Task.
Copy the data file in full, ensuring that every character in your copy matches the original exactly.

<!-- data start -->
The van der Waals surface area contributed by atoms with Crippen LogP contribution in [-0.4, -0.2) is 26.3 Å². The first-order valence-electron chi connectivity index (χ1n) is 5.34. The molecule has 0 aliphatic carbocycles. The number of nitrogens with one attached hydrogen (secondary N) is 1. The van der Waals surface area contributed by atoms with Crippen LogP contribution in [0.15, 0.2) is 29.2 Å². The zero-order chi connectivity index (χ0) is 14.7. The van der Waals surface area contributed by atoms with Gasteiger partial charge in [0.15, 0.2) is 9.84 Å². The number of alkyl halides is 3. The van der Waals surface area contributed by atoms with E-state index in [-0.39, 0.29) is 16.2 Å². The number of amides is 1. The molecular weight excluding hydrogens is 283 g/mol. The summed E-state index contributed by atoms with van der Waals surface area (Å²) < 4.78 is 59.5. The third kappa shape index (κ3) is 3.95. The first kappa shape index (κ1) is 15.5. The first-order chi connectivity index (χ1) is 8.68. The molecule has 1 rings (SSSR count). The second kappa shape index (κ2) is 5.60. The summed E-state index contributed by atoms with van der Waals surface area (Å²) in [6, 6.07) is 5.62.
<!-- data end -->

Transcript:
The van der Waals surface area contributed by atoms with Crippen LogP contribution in [-0.4, -0.2) is 26.3 Å². The first-order valence-electron chi connectivity index (χ1n) is 5.34. The molecule has 0 aliphatic carbocycles. The number of nitrogens with one attached hydrogen (secondary N) is 1. The van der Waals surface area contributed by atoms with Crippen LogP contribution in [0.15, 0.2) is 29.2 Å². The zero-order chi connectivity index (χ0) is 14.7. The van der Waals surface area contributed by atoms with Gasteiger partial charge in [0.15, 0.2) is 9.84 Å². The number of alkyl halides is 3. The van der Waals surface area contributed by atoms with E-state index in [-0.39, 0.29) is 16.2 Å². The number of amides is 1. The molecular weight excluding hydrogens is 283 g/mol. The summed E-state index contributed by atoms with van der Waals surface area (Å²) < 4.78 is 59.5. The third kappa shape index (κ3) is 3.95. The first kappa shape index (κ1) is 15.5. The first-order chi connectivity index (χ1) is 8.68. The molecule has 1 rings (SSSR count). The second kappa shape index (κ2) is 5.60. The summed E-state index contributed by atoms with van der Waals surface area (Å²) in [6, 6.07) is 5.62.